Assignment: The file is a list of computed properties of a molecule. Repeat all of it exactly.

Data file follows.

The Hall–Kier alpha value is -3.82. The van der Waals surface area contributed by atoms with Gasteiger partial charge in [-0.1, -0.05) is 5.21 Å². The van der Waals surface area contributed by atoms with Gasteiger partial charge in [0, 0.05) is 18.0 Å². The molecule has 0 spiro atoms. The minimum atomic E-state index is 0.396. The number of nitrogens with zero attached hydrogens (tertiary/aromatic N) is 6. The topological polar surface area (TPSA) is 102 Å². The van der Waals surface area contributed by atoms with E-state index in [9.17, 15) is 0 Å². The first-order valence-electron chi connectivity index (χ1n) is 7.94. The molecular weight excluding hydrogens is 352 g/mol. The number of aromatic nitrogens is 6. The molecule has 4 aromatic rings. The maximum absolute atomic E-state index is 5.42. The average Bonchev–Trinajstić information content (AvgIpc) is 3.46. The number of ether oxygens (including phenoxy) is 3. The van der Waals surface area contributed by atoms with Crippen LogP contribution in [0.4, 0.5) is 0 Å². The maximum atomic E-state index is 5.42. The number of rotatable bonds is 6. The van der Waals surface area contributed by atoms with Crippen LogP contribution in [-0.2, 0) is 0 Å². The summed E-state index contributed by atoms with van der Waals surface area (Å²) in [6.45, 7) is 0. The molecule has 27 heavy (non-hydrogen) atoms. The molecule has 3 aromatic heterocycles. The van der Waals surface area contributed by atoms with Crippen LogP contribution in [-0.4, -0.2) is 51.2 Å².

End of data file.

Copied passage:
The Hall–Kier alpha value is -3.82. The van der Waals surface area contributed by atoms with Gasteiger partial charge in [-0.1, -0.05) is 5.21 Å². The van der Waals surface area contributed by atoms with Gasteiger partial charge in [0, 0.05) is 18.0 Å². The molecule has 0 spiro atoms. The minimum atomic E-state index is 0.396. The number of nitrogens with zero attached hydrogens (tertiary/aromatic N) is 6. The topological polar surface area (TPSA) is 102 Å². The van der Waals surface area contributed by atoms with E-state index in [9.17, 15) is 0 Å². The first-order valence-electron chi connectivity index (χ1n) is 7.94. The molecular weight excluding hydrogens is 352 g/mol. The number of aromatic nitrogens is 6. The molecule has 4 aromatic rings. The maximum absolute atomic E-state index is 5.42. The average Bonchev–Trinajstić information content (AvgIpc) is 3.46. The number of ether oxygens (including phenoxy) is 3. The van der Waals surface area contributed by atoms with Crippen LogP contribution in [0.4, 0.5) is 0 Å². The maximum atomic E-state index is 5.42. The number of rotatable bonds is 6. The van der Waals surface area contributed by atoms with Crippen LogP contribution in [-0.2, 0) is 0 Å². The summed E-state index contributed by atoms with van der Waals surface area (Å²) in [6.45, 7) is 0. The molecule has 27 heavy (non-hydrogen) atoms. The molecule has 3 aromatic heterocycles. The van der Waals surface area contributed by atoms with Crippen LogP contribution in [-0.4, -0.2) is 51.2 Å².